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How yeast cells use shmoos to schmooze

Men and women usually know very quickly after meeting if they are attracted to each other, and it seems that yeast often works in the same way. A new study by Canadian and UK researchers shows that yeast cells decide if they want to mate within two minutes of encountering each...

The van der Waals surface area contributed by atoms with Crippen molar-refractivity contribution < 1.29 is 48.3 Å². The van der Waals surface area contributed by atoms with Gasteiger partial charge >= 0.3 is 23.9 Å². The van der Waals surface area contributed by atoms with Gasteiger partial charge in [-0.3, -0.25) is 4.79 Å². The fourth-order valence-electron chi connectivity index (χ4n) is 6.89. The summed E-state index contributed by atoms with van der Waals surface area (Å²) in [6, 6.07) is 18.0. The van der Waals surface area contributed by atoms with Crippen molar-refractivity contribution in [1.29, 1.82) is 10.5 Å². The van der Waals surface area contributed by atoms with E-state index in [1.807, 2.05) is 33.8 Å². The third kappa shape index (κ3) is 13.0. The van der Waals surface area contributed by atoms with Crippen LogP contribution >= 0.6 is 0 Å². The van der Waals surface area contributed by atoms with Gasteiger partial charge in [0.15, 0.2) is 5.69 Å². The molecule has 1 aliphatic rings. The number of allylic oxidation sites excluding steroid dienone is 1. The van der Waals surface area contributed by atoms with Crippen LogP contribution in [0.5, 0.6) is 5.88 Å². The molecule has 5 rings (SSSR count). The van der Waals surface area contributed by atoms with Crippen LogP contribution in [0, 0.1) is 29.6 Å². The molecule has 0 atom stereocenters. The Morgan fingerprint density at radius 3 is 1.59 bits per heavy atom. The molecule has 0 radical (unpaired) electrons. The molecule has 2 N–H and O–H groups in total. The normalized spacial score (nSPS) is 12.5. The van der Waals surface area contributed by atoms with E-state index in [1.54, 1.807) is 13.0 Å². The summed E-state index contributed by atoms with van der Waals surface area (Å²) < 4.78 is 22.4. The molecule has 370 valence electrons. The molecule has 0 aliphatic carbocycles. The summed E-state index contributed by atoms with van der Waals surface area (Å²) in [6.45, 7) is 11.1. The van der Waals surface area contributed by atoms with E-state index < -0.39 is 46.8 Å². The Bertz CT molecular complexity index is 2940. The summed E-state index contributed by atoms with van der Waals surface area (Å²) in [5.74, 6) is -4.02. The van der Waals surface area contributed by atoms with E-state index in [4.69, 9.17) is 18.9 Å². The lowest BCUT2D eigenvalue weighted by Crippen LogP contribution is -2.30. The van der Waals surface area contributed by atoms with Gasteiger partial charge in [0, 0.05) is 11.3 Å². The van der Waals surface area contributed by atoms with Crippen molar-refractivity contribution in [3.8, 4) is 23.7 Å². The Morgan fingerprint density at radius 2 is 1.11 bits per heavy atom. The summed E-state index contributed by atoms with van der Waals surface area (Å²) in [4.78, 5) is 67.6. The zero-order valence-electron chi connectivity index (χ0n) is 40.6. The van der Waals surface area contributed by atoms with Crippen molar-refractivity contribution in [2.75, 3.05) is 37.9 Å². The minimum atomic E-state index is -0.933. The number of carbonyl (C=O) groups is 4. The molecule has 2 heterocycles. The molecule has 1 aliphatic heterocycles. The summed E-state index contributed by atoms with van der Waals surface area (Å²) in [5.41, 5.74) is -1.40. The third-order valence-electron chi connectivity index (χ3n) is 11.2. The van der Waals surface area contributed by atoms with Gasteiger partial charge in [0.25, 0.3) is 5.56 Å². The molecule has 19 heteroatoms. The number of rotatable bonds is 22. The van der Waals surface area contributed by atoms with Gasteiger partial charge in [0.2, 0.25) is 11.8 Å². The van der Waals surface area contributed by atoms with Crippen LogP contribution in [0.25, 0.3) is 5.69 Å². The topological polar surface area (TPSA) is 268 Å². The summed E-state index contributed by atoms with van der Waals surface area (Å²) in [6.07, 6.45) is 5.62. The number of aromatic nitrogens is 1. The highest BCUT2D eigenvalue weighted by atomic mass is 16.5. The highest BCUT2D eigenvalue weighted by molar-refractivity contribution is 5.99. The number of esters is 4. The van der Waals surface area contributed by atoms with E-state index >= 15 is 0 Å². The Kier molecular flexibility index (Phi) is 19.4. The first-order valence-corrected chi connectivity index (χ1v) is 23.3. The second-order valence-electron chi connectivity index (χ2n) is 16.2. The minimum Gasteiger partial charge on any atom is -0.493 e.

Men and women usually know very quickly after meeting if they are attracted to each other, and it seems that yeast often works in the same way. A new study by Canadian and UK researchers shows that yeast cells decide if they want to mate within two minutes of encountering each other. The findings, published in the journal Nature, could be helpful for scientists studying how cancer cells and stem cells develop. As single-cell microbes, yeasts are often used to study how cells work. Yeasts usually reproduce asexually by a process called 'budding', which involves a part of the cell being pinched off and developing into an identical cell. Sometimes, however, yeast cells reproduce sexually by mating. This occurs when one cell of each sex split off of the main cell, join together, mate and then move apart again. This process involves producing a nodule, called a shmoo, which the cells use to join together. The process of shmooing takes about two hours. The research team from Imperial College London and the University of Edinburgh, UK, and the Université de Montréal and McGill University, both in Canada, found that a yeast cell's decision to mate is controlled by the chemical change of a single protein. This change occurs within two minutes of the cell detecting the presence of a pheromone produced by an opposite sex cell. The team found that for the mating process to be initiated, the pheromone must be at a critical concentration around the yeast cell. If this level is not reached, the yeast cell will continue to reproduce asexually. 'Shmooing is a very energy-intensive process for yeast cells,' explained Dr Vahid Shahrezaei from Imperial College London. 'We think this switching process at a certain pheromone concentration may have evolved to make sure the cells only get prepared for sexual reproduction if a mate is sufficiently close enough and able to mate.' The researchers used a mathematical model to investigate how the mating urge is switched on and off in yeast cells. This included using experimental data about concentrations of pheromones around the yeast cell and different proteins crucial for the process to begin. Dr Shahrezaei said, 'Yeast cells live in a very noisy environment - they are surrounded by different chemicals, including pheromones and food, and their own machinery inside the cell produces lots of biomolecules that interact with each other. We wanted to see how cells make sense of this noisy environment and work out what is happening at a molecular level to make an important decision like mating. 'By combining experiments and mathematical modelling that take lots of different factors into consideration, we have been able to show exactly what is happening inside a yeast cell to make it decide whether to mate with another cell. We also showed that the mechanism that leads the cells to make their decision is very robust, meaning it is not affected by molecular noise in the environment,' he added. The researchers believe that their mathematical model could be used to help develop new drugs and therapies, as it can detect the triggers that lead to changes in cells, for example normal cells becoming cancerous. Yeast and mammal cells contain many of the same proteins and they work in a chain reaction to generate cell changes. 'Although yeast is dramatically different from people at a molecular and cellular level, we have a lot in common,' said lead author of the study Dr Stephen Michnick from the Université de Montréal. 'The same molecules that create the switching decision in yeast are found in very similar forms in human cells. Similar switching decisions to those made by yeast are made by stem cells during embryonic development and become dysfunctional in cancers.'

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